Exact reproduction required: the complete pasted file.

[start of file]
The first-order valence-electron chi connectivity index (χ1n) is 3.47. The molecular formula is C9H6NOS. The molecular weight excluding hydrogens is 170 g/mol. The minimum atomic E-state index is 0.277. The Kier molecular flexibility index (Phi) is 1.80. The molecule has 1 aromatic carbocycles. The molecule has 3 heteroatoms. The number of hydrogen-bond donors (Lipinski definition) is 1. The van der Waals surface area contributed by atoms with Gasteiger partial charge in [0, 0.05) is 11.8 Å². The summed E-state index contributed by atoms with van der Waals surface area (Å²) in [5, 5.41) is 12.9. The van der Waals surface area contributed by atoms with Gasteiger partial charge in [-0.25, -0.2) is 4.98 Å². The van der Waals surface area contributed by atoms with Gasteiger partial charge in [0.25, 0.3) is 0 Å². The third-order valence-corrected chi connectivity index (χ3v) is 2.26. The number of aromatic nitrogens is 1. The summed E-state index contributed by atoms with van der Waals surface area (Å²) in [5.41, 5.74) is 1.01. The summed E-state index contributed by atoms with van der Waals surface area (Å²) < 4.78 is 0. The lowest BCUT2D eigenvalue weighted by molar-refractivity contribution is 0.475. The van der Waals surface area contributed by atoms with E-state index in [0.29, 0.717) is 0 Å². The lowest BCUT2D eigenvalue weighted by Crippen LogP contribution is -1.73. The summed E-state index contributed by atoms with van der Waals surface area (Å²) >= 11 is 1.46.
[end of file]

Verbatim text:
The first-order valence-electron chi connectivity index (χ1n) is 3.47. The molecular formula is C9H6NOS. The molecular weight excluding hydrogens is 170 g/mol. The minimum atomic E-state index is 0.277. The Kier molecular flexibility index (Phi) is 1.80. The molecule has 1 aromatic carbocycles. The molecule has 3 heteroatoms. The number of hydrogen-bond donors (Lipinski definition) is 1. The van der Waals surface area contributed by atoms with Gasteiger partial charge in [0, 0.05) is 11.8 Å². The summed E-state index contributed by atoms with van der Waals surface area (Å²) in [5, 5.41) is 12.9. The van der Waals surface area contributed by atoms with Gasteiger partial charge in [-0.25, -0.2) is 4.98 Å². The van der Waals surface area contributed by atoms with Gasteiger partial charge in [0.25, 0.3) is 0 Å². The third-order valence-corrected chi connectivity index (χ3v) is 2.26. The number of aromatic nitrogens is 1. The summed E-state index contributed by atoms with van der Waals surface area (Å²) in [5.41, 5.74) is 1.01. The summed E-state index contributed by atoms with van der Waals surface area (Å²) < 4.78 is 0. The lowest BCUT2D eigenvalue weighted by molar-refractivity contribution is 0.475. The van der Waals surface area contributed by atoms with E-state index in [0.29, 0.717) is 0 Å². The lowest BCUT2D eigenvalue weighted by Crippen LogP contribution is -1.73. The summed E-state index contributed by atoms with van der Waals surface area (Å²) >= 11 is 1.46.